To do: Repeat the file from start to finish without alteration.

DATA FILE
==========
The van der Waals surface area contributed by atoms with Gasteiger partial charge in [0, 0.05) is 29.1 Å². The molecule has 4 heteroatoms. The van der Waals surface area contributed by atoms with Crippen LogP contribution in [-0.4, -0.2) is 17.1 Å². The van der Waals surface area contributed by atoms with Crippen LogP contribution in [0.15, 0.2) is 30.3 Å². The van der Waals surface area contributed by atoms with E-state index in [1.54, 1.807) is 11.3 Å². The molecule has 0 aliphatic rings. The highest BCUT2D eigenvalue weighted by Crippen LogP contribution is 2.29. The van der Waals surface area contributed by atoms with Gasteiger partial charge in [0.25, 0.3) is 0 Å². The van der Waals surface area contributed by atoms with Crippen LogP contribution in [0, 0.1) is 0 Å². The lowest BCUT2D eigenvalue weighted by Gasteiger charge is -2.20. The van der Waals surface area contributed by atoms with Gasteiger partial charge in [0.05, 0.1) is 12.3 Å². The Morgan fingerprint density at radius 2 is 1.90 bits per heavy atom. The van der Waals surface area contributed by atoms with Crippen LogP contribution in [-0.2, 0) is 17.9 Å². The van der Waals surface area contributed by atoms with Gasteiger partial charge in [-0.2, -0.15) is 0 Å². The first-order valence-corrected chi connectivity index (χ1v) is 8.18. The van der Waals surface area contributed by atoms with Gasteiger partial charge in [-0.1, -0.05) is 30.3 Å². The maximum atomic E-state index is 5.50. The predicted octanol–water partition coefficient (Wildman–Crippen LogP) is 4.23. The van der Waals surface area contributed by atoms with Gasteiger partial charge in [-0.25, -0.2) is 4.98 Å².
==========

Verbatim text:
The van der Waals surface area contributed by atoms with Gasteiger partial charge in [0, 0.05) is 29.1 Å². The molecule has 4 heteroatoms. The van der Waals surface area contributed by atoms with Crippen LogP contribution in [-0.4, -0.2) is 17.1 Å². The van der Waals surface area contributed by atoms with Crippen LogP contribution in [0.15, 0.2) is 30.3 Å². The van der Waals surface area contributed by atoms with E-state index in [1.54, 1.807) is 11.3 Å². The molecule has 0 aliphatic rings. The highest BCUT2D eigenvalue weighted by Crippen LogP contribution is 2.29. The van der Waals surface area contributed by atoms with Gasteiger partial charge in [0.25, 0.3) is 0 Å². The van der Waals surface area contributed by atoms with Crippen LogP contribution in [0, 0.1) is 0 Å². The lowest BCUT2D eigenvalue weighted by Gasteiger charge is -2.20. The van der Waals surface area contributed by atoms with Gasteiger partial charge in [0.05, 0.1) is 12.3 Å². The Morgan fingerprint density at radius 2 is 1.90 bits per heavy atom. The van der Waals surface area contributed by atoms with Crippen LogP contribution in [-0.2, 0) is 17.9 Å². The van der Waals surface area contributed by atoms with Gasteiger partial charge in [-0.2, -0.15) is 0 Å². The first-order valence-corrected chi connectivity index (χ1v) is 8.18. The van der Waals surface area contributed by atoms with Gasteiger partial charge in [-0.1, -0.05) is 30.3 Å². The maximum atomic E-state index is 5.50. The predicted octanol–water partition coefficient (Wildman–Crippen LogP) is 4.23. The van der Waals surface area contributed by atoms with Gasteiger partial charge in [-0.25, -0.2) is 4.98 Å².